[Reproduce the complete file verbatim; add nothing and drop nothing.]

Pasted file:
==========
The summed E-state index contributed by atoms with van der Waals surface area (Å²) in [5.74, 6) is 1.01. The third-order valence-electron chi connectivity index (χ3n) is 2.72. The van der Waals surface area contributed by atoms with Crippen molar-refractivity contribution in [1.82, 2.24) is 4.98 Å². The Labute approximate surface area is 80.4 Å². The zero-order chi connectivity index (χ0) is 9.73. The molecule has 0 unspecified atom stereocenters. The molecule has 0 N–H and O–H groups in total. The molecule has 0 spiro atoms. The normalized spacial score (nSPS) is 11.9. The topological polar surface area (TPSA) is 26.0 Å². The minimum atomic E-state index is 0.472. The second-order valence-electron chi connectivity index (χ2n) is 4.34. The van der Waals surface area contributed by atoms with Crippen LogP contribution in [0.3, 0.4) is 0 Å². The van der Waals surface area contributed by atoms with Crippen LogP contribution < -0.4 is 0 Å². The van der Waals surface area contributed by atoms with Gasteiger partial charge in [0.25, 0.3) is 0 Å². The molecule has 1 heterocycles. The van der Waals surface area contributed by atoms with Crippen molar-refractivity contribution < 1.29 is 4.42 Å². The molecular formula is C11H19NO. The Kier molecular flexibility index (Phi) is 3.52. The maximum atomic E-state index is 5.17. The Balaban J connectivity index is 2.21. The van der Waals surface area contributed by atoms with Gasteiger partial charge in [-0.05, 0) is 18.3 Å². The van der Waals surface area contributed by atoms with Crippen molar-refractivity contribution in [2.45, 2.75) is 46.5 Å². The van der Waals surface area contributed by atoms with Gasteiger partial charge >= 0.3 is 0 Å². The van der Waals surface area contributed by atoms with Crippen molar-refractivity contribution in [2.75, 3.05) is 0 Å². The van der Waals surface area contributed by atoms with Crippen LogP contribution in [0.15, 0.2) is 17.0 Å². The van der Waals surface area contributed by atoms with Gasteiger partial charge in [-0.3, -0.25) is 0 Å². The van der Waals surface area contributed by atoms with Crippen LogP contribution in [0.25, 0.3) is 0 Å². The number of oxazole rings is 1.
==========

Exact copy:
The summed E-state index contributed by atoms with van der Waals surface area (Å²) in [5.74, 6) is 1.01. The third-order valence-electron chi connectivity index (χ3n) is 2.72. The van der Waals surface area contributed by atoms with Crippen molar-refractivity contribution in [1.82, 2.24) is 4.98 Å². The Labute approximate surface area is 80.4 Å². The zero-order chi connectivity index (χ0) is 9.73. The molecule has 0 unspecified atom stereocenters. The molecule has 0 N–H and O–H groups in total. The molecule has 0 spiro atoms. The normalized spacial score (nSPS) is 11.9. The topological polar surface area (TPSA) is 26.0 Å². The minimum atomic E-state index is 0.472. The second-order valence-electron chi connectivity index (χ2n) is 4.34. The van der Waals surface area contributed by atoms with Crippen LogP contribution in [0.3, 0.4) is 0 Å². The van der Waals surface area contributed by atoms with Crippen LogP contribution < -0.4 is 0 Å². The van der Waals surface area contributed by atoms with Gasteiger partial charge in [0.25, 0.3) is 0 Å². The molecule has 1 heterocycles. The van der Waals surface area contributed by atoms with Crippen molar-refractivity contribution < 1.29 is 4.42 Å². The molecular formula is C11H19NO. The Kier molecular flexibility index (Phi) is 3.52. The maximum atomic E-state index is 5.17. The Balaban J connectivity index is 2.21. The van der Waals surface area contributed by atoms with Gasteiger partial charge in [-0.05, 0) is 18.3 Å². The van der Waals surface area contributed by atoms with Crippen molar-refractivity contribution in [2.45, 2.75) is 46.5 Å². The van der Waals surface area contributed by atoms with Gasteiger partial charge >= 0.3 is 0 Å². The van der Waals surface area contributed by atoms with Crippen molar-refractivity contribution in [2.75, 3.05) is 0 Å². The van der Waals surface area contributed by atoms with Crippen LogP contribution in [0.15, 0.2) is 17.0 Å². The van der Waals surface area contributed by atoms with Gasteiger partial charge in [-0.3, -0.25) is 0 Å². The van der Waals surface area contributed by atoms with Crippen LogP contribution in [0.25, 0.3) is 0 Å². The number of oxazole rings is 1.